George said...

Bryan thanks for the post and the link, I now have another blog to follow. I especially like your comment at the end regarding identity, because given the doubts and questions that torment me it is precisly the opportunitu to lose my identity in Christ that drags me onwards sometimes, and that is much easier to do in a liturgy that transcends culture and time than one that continually seeks relevance to meet acceptance in the culture of the day.

Bryan Owen said...

Thanks for commenting, Ann. I, too, find the "quiet 'sameness'" of the liturgy to be one of the most beautiful and powerful parts of my week. It's a spiritual anchor in the midst of the changes and chances of life.

And the fact that I now know the words of the Eucharistic Prayers in The Book of Common Prayer almost by heart only endears them to me that much more. Precisely because they are so familiar due to countless repetition, I can simply let go and be present in the moment.

And yes, worship is not about entertainment precisely because it's not about me!

Bryan Owen said...

George, I appreciate your comments. When I first returned to the church after many years away, I had many questions and doubts. And it was precisely the repetition of the Eucharistic liturgy that gently but persistently helped me find my place within the fold again.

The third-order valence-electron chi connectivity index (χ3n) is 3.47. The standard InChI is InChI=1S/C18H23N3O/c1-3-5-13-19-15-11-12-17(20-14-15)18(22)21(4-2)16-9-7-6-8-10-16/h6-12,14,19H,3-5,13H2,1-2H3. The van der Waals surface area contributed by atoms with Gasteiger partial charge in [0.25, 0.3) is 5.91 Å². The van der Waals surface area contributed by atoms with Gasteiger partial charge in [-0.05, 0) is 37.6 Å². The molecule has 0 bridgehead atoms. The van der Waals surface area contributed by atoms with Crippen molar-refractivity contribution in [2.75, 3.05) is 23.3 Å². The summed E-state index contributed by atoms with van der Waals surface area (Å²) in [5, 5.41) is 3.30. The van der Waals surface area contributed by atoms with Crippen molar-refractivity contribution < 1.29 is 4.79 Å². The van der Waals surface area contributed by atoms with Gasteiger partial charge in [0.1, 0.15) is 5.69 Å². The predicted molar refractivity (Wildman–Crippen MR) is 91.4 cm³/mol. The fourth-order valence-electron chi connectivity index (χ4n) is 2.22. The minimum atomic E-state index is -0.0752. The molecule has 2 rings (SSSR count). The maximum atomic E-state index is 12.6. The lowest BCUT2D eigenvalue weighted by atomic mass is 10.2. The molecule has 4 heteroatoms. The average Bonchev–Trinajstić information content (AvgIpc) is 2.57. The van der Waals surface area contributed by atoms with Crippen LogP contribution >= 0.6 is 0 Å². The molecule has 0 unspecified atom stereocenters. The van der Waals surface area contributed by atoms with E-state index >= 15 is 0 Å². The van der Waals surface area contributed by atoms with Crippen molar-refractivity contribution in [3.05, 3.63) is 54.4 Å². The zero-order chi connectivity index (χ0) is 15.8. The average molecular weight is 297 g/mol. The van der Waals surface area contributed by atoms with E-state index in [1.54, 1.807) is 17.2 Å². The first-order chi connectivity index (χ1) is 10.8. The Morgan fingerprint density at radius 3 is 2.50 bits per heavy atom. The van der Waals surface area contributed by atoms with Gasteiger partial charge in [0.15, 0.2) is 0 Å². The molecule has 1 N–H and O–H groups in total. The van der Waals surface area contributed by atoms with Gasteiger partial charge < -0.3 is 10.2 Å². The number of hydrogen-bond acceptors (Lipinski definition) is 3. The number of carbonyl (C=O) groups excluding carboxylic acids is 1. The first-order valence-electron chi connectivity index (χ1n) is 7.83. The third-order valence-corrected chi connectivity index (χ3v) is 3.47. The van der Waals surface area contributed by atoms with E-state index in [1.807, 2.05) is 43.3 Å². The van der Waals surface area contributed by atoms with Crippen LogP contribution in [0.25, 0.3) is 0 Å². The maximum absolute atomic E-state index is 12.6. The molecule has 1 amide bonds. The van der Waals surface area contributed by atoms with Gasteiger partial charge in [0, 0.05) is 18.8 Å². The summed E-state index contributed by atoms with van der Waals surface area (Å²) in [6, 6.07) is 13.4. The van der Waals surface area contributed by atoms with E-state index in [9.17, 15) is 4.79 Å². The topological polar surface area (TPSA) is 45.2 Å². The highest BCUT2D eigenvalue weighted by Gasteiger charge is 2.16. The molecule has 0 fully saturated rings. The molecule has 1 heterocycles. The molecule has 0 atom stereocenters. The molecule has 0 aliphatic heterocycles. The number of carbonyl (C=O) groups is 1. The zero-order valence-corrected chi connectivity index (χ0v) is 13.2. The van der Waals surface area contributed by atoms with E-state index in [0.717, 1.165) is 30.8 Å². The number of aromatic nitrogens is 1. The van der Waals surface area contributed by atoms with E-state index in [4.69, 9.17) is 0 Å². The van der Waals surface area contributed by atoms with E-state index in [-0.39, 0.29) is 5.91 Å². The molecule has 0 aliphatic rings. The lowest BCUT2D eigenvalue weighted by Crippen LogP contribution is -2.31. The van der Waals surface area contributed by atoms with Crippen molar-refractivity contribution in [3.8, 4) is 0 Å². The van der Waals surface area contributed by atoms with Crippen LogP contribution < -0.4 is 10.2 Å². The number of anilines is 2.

BC said...

Bryan,

Many thanks for this and the link to Bishop Dan's posting. Your reference to the significance of Common Prayer does, I think, emphasize something quite vital for Anglicanism - and something that liturgical revision has not always appreciated.

The comments made by yourself, Ann and George remind us all of the 'giveness' of the liturgy. Such 'giveness' is truly counter-cultural and reflects the fact that the Faith itself is something that we 'receive' rather than create for ourselves. Perhaps this also indicates why liturgical changes demand the greatest care and caution.